Iadonisi_Matteo_Sec3_Scholars_10.5.16

Expand for my submissions

 

  • Nicholas Carr, ” The Shallows” (Watchdog and the Thief excerpt) & “Is Google Making Us Stupid?” from the Atlantic
    • Nicholas believes the mind is being trained to absorb information as quickly as it obtains information on the Internet. While he does see it as a boon to society and does commend it for being one, he sees it is not good for long term processing & maintaining of information. Its effect on the brevity of our attention spans has been translated into the way media decorates itself. He is more neutral on media in the way he acknowledges both its benefits and distractions.

 

  • Neil Postman. “The Huxleyan Warning,” from Amusing Ourselves to Death: Public Discourse in the Age of Show Business
    • Neil Postman warns that Internet could swallow us whole, inviting a prison culture where we surrender all personal individualism for its sake of convenience. He also notes that philosophers never could have anticipated it because such a captivating medium never existed. Therefore, there is no slate of parables that can directly apply to handling the trend of this wave of new media. He is more pessimistic in this way.

 

  • Sherry Turkle. “The Flight From Conversation,” The New York Times
    • Sherry Turkle notes that we are beginning to expect more from technology than we do from one another. Media helps us be together alone: an oxymoron turned reality. Conversations are thinned by our attention spans. Sherry is pessimistic due to society becoming dependent on technology and detached from human interaction.

 

  • Ian Bogost. “Introduction to How To Do Things with Video Games.” (Empathy excerpt)
    • Bogost marvels at the way video games imprint unattainable experiences into our minds. A person can vicariously perform anything in a simulated video game rather than in exercising the real-life equivalent, where there may be improbable or unsavory risk. This is an exploratory medium where stories can progress in character development rather than existing as static parables. He is rather optimistic about this opportunity new media provides.
  • Clay Shirky. “Here Comes Everybody,” Chapter 1 Henry Jenkins. “Convergence Culture” (Introduction excerpt)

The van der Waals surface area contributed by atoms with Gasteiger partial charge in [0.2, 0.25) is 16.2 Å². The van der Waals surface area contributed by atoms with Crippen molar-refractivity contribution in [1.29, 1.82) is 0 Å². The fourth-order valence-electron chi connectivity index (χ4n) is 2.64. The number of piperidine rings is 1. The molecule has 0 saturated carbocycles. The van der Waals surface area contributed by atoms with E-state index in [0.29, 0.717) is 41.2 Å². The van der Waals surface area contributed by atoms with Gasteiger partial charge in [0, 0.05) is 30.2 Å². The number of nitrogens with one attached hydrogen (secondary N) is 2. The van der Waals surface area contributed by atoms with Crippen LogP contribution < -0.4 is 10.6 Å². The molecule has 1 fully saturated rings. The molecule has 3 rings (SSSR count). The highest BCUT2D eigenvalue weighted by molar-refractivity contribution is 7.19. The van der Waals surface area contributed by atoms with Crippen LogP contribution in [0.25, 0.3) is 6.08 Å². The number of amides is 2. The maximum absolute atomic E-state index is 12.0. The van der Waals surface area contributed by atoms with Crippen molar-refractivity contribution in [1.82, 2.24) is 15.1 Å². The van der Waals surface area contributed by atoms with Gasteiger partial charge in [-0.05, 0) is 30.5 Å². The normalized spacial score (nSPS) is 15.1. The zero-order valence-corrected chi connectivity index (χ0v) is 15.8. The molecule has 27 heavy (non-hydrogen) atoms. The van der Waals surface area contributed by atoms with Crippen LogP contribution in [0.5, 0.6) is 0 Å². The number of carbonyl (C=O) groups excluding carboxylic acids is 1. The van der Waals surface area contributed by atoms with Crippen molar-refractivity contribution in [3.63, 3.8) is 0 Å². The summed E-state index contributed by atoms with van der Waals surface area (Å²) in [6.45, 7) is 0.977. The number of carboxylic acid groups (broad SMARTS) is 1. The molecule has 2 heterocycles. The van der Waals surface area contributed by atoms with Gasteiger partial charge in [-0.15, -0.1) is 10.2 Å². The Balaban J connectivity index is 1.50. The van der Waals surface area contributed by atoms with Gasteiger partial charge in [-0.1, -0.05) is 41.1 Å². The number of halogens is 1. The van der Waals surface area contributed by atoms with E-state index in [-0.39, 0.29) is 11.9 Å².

• Clay sees the beauty of Internet not in connection of one to another alone but connection from one to another to another to one to another. We will all become journalists and all converge into one society where the way we interact changes but the content of those interactions is expanded. The things once reserved for a trained group of elites are now diffusing into amateur realms thanks to the readiness of new media. He does not paint this as an evil thing; rather, he spends time outlining how media connects a possibly separated society. This implies he is more optimistic than not.

 

  • Marshall McLuhan
    • Marshall McLuhan Believed media would break the standard of linear thought and create a jungle off interconnected thinkers from a circle of perspectives rather than a plotted linear one. He knew mediums altered the messages they delivered. No medium is an empty tunnel for a message to travel through; rather, it is an impressionable format that shapes the way messages are displayed and perceived. He envisioned what would come from the Internet’s ubiquity. His calculated & carefully constructed beliefs were neither pessimistic nor optimistic alone.
  • Lev Manovich
    • Lev Manovich is deeply interested in highlighting the differences between old and new media. He is professorial and intellectual, painting mechanics of media in a personaly reflective and descriptive way. He emphasizes the conceptual difference from old and new media – not just the dynamic between analog and digital. One can infer that his attention called to the functionality of new media means he is optimistic about the way it revolutionizes the exercises we once performed with old media.
  • Henry Jenkins
    • Jenkins tackles the convergence of current consumers of media. Noting a “participatory culture”, he describes that old media created consumers on the outside looking in. With new media, consumers are on the inside with no “outside” to look back on. He prophesizes that this change is inevitable and that it is not an easy transition, but it is possible with cooperation. He presents himself as a skeptic of new media’s benefits through his analysis, so one can infer that he is at least not overtly optimistic about the struggle it wraps us in.

 

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